Dealing With Stress

I recently read an article that appeared in the New York Times entitled When the Caregivers Need Healing. The article notes that while ” all parents endure stress, studies show that parents of children with developmental disabilities, like autism, experience depression and anxiety far more often. Struggling to obtain crucial support services, the financial strain of paying for various therapies, the relentless worry over everything from wandering to the future- all of it can be overwhelming.” The article goes on to discuss a study published in the journal Pediatrics regarding two approaches that were utilized to help parents deal with their stress. “The first group practiced meditation, breathing exercises, and qigong practices to hone mental focus. The second received instructions on curbing negative thoughts, practicing gratitude and reclaiming an aspect of adult life.” Both groups experienced significant reduction in stress, anxiety, depression as well as improved sleep and life satisfaction.

I do not want to imply that being a parent of a son or daughter with Autism does not have many wonderful moments, it certainly does. However there is no doubt that there are stressful times in supporting a son or daughter with communication and sensory processing difficulties and often medical issues. All of these challenges can lead to frustration and feeling overwhelmed not only for them, but also for us as parents, trying to figure out what is going on and how to support them during these stressful times. As I grew older, I recognized that if I was going to be able to continue to support my son with his challenges without it depleting me, I was going to have to really focus on how best to deal with my stress.  By the way, you do not have to wait to be older to find something that can be helpful!

I began a mindfulness meditation practice and have learned to deal with difficult emotions, such as frustration and sadness, in more mindful ways.

“Here are a few key components of practicing mindfulness that Kabat-Zinn and others identify:

  • Pay close attention to your breathing, especially when you’re feeling intense emotions.
  • Notice—really notice—what you’re sensing in a given moment, the sights, sounds, and smells that ordinarily slip by without reaching your conscious awareness.
  • Recognize that your thoughts and emotions are fleeting and do not define you, an insight that can free you from negative thought patterns.
  • Tune into your body’s physical sensations, from the water hitting your skin in the shower to the way your body rests in  your office chair.”

I have found the teachings of Pema Chodron, an ordained nun in the Shambhala Buddhist tradition, to be enormously helpful. She has focused a lot of her teaching on dealing with frustration, sadness, and other difficult feelings. A few of the titles to the many books she has written are, When Things Fall Apart, Heart Advice for Difficult Times and The Places that Scare You, a Guide to Fearlessness in Difficult Times, and Getting Unstuck: Breaking Your Habitual Habits and Encountering Naked Reality. As you may guess, many of our habitual ways of dealing with things that are stressful are not in the long run helpful to us or anyone else. We often bury anxiety and frustration or act out of it with aggression toward ourselves (who has not given themselves a hard time about something they were thinking or feeling) or others (who has not yelled at someone while driving).  Imagine that, we may have habitual ways of reacting that are not helpful, and we don’t have Autism Spectrum Disorder! Thinking about how we may habitually react in ways that are not helpful can make us feel more compassionate toward our sons and daughters when they struggle, and toward all others who are struggling and acting out in their own habitual ways. It takes work to recognize our reactions that are not helpful and then to learn more helpful ways to deal with our stress.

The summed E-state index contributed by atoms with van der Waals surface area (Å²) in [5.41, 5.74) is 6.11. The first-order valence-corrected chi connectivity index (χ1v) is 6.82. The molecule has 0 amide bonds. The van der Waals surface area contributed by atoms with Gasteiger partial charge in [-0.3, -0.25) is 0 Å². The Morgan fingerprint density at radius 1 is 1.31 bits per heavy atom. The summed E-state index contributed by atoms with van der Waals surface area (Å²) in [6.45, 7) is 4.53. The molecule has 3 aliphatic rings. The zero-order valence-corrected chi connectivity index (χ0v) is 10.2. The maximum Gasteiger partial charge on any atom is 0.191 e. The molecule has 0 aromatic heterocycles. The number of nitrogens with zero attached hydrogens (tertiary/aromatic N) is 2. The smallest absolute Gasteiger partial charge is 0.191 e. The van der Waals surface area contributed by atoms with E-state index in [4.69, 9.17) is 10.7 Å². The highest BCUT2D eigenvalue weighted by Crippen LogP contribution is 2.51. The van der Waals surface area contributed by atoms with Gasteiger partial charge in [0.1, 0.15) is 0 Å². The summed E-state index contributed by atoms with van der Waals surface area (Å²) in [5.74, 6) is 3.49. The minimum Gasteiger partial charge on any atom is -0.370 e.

Mindfulness meditation is not the only form of meditation. Indeed, repeating prayers is a form of meditation, although meditation is not tied to religion. Just Google meditation techniques and you will find lots of information about meditation and its’ benefits.


1 thought on “Dealing With Stress

  1. Yvonne

    Thank you for the tips! I’m definitely going to look into this. It is so important for parents to take time for themselves. And not feel guilty about it.


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